Appeal arguments heard over program for immigrants brought to the US as children

Lawyers hoping to rescue a Obama-era program that prevents the deportation of thousands of people brought to the U.S. as children told a federal appeals court on Wednesday that ending the program would kill the lives of thousands who grew up have to become tax-paying, productive managers will disrupt. of the U.S. economy.

A Texas state attorney general, who led an effort to end the deferred action program for child arrival, argued that DACA recipients had cost the state hundreds of millions in health care and other costs.

The controversial views at the 5th U.S. Circuit Court of Appeals in New Orleans were exchanged when more than 100 DACA supporters held signs, beat drums and sang outside the courthouse. They called for the preservation of the program that protects more than 600,000 people from deportation, and a path to citizenship for immigrants.

“I am undocumented, and I will speak today,” said Woojung “Diana” Park, 22, of New York. She said she was brought to the US from South Korea as a 1-year-old. DACA, she said, “is the minimum the U.S. government has offered to immigrant communities after decades of fighting for basic human rights.”

A federal judge in Texas declared DACA illegal last year – though he agreed to leave the program intact for those who already benefited from it while his order was appealed.

DACA’s defenders

The U.S. Department of Justice has defended the program, attached to the state of New Jersey; advocacy organizations such as the Mexican American Legal Defense and Education Fund; and a coalition of dozens of powerful corporations – including Amazon, Apple, Google and Microsoft – claiming that DACA recipients are “employees, consumers and job creators”.

Texas, along with eight other Republican states, argues that DACA was put in place without going through proper legal and administrative procedures, including public notice and comment periods. In addition, the states allege that they are financially disadvantaged by allowing immigrants to stay in the country illegally.

DACA proponents argued that the program falls within the U.S. Department of Homeland Security’s power to prioritize enforcement.

“DHS has limited resources,” said Brian Boynton of the Justice Department. “It is not capable of removing 11 million people in the country. It must decide who will target it first.”

FILE - People are meeting outside the Supreme Court in Washington on November 12, 2019, while oral arguments were heard in the case of then-President Donald Trump's decision to end the program with deferred action for the arrival of children.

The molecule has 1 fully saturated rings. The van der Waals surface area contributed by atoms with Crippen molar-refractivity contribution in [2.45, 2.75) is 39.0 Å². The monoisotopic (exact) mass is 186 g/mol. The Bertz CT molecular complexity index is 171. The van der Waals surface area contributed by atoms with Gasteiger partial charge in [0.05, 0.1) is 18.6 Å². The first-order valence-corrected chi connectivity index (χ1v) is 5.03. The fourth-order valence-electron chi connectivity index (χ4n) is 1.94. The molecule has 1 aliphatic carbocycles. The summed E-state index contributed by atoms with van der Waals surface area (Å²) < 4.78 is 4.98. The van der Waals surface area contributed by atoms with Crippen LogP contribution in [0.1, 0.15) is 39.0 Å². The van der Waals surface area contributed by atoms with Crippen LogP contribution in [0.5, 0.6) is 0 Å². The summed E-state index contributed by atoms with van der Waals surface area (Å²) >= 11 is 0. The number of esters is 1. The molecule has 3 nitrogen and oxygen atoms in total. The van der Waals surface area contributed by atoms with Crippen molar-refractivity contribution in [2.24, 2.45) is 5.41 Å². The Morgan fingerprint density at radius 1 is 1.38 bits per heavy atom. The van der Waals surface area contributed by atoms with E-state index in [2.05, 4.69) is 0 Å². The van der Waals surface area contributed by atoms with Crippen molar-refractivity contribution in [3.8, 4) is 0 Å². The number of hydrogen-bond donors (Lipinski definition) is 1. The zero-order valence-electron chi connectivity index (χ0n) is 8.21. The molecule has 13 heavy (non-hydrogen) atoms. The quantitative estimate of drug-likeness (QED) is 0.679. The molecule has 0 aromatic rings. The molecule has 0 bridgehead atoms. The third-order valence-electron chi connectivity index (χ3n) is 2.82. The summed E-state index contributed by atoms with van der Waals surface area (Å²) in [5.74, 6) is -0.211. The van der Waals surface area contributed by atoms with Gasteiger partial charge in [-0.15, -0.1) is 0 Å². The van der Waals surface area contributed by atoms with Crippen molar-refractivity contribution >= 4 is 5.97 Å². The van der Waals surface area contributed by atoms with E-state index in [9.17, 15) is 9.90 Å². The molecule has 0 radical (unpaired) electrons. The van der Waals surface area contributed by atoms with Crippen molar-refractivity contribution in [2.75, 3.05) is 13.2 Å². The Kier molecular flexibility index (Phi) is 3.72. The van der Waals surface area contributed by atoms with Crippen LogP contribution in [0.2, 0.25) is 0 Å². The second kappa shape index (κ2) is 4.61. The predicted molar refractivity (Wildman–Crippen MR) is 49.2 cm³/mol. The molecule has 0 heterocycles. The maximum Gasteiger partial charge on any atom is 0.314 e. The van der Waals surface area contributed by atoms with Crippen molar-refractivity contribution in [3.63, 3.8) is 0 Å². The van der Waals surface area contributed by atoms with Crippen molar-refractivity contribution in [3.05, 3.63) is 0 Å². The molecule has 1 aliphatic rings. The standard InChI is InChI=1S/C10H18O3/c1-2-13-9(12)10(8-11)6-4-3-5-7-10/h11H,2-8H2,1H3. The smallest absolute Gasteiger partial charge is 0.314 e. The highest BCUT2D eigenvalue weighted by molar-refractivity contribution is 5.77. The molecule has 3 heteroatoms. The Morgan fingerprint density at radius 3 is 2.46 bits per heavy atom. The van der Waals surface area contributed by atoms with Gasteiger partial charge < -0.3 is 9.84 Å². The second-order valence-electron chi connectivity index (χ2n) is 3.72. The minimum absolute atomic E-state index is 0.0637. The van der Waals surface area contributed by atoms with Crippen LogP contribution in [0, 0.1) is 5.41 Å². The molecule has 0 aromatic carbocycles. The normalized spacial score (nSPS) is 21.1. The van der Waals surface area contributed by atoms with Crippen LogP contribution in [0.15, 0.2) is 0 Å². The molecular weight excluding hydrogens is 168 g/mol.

FILE – People are meeting outside the Supreme Court in Washington on November 12, 2019, while oral arguments were heard in the case of then-President Donald Trump’s decision to end the program with deferred action for the arrival of children.

In court and in court, DACA supporters argued that Texas had reduced its claims of financial injury by waiting six years to challenge the program. They also said the state is ignoring evidence that DACA recipients are reducing Texas’ costs because many of them work with health insurance benefits, own homes and pay property taxes that schools support.

In addition, they argued that Texas did not show that DACA recipients would leave the state if the program was discontinued. That point was met with skepticism by Judge James Ho, who noted that in a survey included in New Jersey’s legal arguments, more than 20% of DACA recipients said they would likely leave if the program was abolished.

Boynton argued that the respondents’ answers were merely speculative and supporters of the program, in short, questioned the methodology of the survey. But Ho again questioned whether the answers should be rejected.

“It’s a question about, literally, your whole life,” Ho told Boynton. “It’s a pretty profound question to do wrong.”

Judd Stone, who is protesting for the state of Texas, said the state has shown that it spends millions of dollars on DACA recipients and that the end of the program will lead to some of those who receive that money leaving the state.

“There is no evidence to show that any of those numbers are zero,” Stone said.

Lifelong residents

DACA supporters argued in court orders and in news conferences in New Orleans and South Carolina on Wednesday that the termination of DACA would have devastating consequences for immigrants who knew the United States as their only home.

“I’m a 10 year old dad, so getting DACA recalled would put me in a limbo of not knowing if I’m going to take my son to his next football game,” Yahel Flores, a DACA recipient and Carolina’s state director of the American Business Immigration Coalition, told reporters during a Zoom call.

In a court order, DACA supporters said program beneficiaries “are parents of more than a quarter of a million U.S. citizens, and 70% of DACA recipients have an immediate family member who is a U.S. citizen.”

DACA has faced numerous court challenges since then-President Barack Obama created it in 2012 on an executive order. Former President Donald Trump has moved to end the program. But a U.S. Supreme Court ruling ruled that he did not do it properly, revived it and allowed new applications. This was followed by the Texas-led lawsuit.

Chief Justice Priscilla Richman, an appointment of President George W. Bush, was instructed to hear arguments at the 5th Circle; and two Trump officials, Ho and Judge Kurt Engelhardt.

This article is republished from – Voa News – Read the – original article.

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